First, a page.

Dozens of people are dead across nine states and dozens have been hospitalized after a tornado outbreak moved across the U.S. on Friday and Saturday, according to local officials.
At least 32 people have died as a result of the storms, according to a tally by The Associated Press.
Among the fatalities, five were in Arkansas, five died in Indiana, one died in Alabama, and one died in Mississippi, local officials told ABC News. McNairy County Mayor Larry Smith told ABC News that nine people died in the county. In Illinois, four people died, including a man who was killed after a roof collapsed during a concert at a historic theater.
The storm pattern moved east on Saturday with one person confirmed dead in Sussex County, Delaware, after a home collapsed, Leonard DeMalto, a spokesman for the Delaware State Police, told ABC News.
The National Weather Service has confirmed at least 31 tornadoes across 9 states on Friday and Saturday. More than 28 million people across the South and Midwest were under a tornado watch going into Friday night, according to the NWS.
Arkansas hit with 'catastrophic' tornado
A "catastrophic" tornado moved through the metro area of Little Rock, Arkansas, in Pulaski County Friday afternoon, the NWS confirmed. According to preliminary NWS information, the EF3 tornado had winds up to 165 mph and a path length spanning 20-25 miles.
At least one person died and more than 50 people across Pulaski County have been hospitalized, with that number expected to rise, Madeline Roberts, a spokeswoman for the county's emergency management agency, told ABC News. She did not have information on the conditions of those injured.
A tornado emergency had been issued for metro Little Rock on Friday afternoon due to the threat of a damaging tornado and quarter-sized hail.
"Property damage is extensive and we are still responding," Little Rock Mayor Frank Scott Jr. tweeted.
According to Scott, 2,100 residents were impacted in western and southern Little Rock and between 27,000 and 30,000 homes were without power on Saturday.
"Many folks have been displaced and looking for a shelter. We're working towards that, again, if someone's in need of shelter, we're asking you to go to Hall High School," Scott said.
Capt. Jacob Lear-Sadowsky with the Little Rock Fire Department told ABC News Friday that there were a "significant" number of injuries from the storm.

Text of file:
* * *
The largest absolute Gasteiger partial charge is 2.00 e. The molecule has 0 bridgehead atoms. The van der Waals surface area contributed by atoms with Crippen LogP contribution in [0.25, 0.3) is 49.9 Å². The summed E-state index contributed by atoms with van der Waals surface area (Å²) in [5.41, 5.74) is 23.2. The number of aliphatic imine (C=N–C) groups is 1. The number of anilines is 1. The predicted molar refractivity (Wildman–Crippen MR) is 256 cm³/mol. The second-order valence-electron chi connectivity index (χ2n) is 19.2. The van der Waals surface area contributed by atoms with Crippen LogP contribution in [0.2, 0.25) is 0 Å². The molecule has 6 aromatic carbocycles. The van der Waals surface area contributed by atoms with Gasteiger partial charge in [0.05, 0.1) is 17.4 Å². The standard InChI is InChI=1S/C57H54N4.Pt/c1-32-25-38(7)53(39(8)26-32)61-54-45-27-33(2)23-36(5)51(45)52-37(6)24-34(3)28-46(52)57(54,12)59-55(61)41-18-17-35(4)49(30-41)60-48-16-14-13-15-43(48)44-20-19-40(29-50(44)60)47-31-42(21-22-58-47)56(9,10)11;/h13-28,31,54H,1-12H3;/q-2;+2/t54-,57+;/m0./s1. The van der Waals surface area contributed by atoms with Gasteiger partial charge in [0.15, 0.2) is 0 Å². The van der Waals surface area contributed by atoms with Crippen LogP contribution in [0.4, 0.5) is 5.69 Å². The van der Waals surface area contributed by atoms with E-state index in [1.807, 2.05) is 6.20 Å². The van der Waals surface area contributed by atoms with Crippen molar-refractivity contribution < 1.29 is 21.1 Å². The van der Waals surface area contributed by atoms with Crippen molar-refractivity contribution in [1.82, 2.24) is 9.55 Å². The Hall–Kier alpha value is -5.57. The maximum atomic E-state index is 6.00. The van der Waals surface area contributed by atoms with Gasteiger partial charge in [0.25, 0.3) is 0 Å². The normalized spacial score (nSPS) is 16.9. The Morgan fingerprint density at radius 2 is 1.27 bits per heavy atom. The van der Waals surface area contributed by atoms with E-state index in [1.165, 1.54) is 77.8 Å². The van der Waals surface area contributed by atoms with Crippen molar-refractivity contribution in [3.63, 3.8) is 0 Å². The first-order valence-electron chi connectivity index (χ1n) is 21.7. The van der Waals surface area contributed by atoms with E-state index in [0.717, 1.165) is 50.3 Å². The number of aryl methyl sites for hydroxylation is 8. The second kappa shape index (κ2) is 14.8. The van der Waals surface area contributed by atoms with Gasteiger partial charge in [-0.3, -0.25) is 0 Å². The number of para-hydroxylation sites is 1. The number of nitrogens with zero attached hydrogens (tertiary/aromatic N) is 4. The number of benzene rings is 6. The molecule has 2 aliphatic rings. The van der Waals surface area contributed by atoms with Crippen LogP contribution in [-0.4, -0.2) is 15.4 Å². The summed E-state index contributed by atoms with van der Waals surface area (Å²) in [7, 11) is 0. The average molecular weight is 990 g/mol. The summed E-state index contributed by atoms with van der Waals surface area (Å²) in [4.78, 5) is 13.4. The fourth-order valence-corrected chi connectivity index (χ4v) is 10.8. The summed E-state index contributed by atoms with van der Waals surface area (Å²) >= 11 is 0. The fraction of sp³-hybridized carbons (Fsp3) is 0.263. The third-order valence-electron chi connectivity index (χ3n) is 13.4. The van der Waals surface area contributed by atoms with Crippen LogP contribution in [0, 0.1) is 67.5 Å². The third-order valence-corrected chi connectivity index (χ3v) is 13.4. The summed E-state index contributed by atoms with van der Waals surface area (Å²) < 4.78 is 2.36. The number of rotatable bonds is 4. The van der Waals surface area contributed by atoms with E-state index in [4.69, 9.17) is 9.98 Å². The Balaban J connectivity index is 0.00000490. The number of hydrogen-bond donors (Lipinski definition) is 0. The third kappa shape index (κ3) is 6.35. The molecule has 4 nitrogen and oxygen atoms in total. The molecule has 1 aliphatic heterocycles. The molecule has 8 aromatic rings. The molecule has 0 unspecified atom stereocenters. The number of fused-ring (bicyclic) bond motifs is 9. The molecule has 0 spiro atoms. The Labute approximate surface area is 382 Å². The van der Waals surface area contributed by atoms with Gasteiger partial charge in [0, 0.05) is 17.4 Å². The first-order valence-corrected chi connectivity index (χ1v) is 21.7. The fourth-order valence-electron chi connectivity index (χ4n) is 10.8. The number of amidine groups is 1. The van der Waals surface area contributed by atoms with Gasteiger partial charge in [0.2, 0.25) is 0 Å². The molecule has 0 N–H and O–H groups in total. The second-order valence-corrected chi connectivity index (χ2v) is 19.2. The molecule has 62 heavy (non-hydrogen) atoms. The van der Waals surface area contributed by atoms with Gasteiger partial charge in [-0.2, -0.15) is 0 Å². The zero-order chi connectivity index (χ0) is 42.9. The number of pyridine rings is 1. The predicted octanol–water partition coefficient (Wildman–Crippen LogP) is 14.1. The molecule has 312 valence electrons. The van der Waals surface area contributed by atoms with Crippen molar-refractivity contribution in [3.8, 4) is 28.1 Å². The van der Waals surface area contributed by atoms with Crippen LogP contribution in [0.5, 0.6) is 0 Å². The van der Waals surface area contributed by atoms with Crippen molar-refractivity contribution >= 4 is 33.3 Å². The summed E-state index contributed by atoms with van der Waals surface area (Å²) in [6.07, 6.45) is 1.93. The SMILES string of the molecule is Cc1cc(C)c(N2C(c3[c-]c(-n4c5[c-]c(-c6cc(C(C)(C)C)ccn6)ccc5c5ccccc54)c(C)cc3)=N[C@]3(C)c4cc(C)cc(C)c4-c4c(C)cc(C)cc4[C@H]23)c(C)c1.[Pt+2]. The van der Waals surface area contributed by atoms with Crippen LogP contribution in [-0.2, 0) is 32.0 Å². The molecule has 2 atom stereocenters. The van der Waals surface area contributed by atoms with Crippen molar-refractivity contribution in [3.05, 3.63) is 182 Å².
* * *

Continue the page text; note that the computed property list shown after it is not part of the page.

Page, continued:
Damage is centered in West Little Rock, where "multiple structures," both commercial and residential, have been destroyed, Lear-Sadowsky said. Power lines and trees are also downed and cars have been flipped over due to the storm.
As the powerful supercell moved eastward, a "confirmed large and extremely dangerous tornado" was located around 5:13 p.m. local time near Earle, Arkansas, west of Memphis, the NWS said, calling it a "life-threatening situation."
Four people have been pronounced dead in Wynne, located roughly 50 miles west of Memphis, which took a direct hit from a tornado. Miles Kimble, the coroner of neighboring St. Francis County, who was assisting in Wynne, confirmed the death toll to ABC News.
Wynne Mayor Jennifer Hobbs told ABC News Friday night they have experienced "major damage" and that she believes people are trapped but could not estimate a number.
"We're still trying to get crews out and make sure we don't have people trapped and continue to assess the damage," Hobbs said, adding that the tornado split the city of more than 8,000 people in half.
"We had no idea that it would be this much damage that we're seeing right now at this point," Latricia Woodruff, a spokesperson for the Arkansas Division of Emergency Management, told ABC News Live Prime on Friday about the tornado activity in the state. "There's a lot of homes that have been damaged, other structures. We heard about a fire station here in Little Rock that had some damage to it, as well."
Arkansas Gov. Sarah Huckabee Sanders declared a state of emergency due to Friday's severe weather and activated the National Guard to assist state and local law enforcement. She said there was "significant damage" in central Arkansas due to the storm.
"Arkansans must continue to stay weather aware as storms are continuing to move through," Sanders tweeted.
Sanders spoke with President Joe Biden on Saturday, saying Biden and Homeland Security have "offered a tremendous amount of support."
"Anything that Arkansas needs, they have assured us that those resources will be here and on the ground," she said during a press conference Saturday.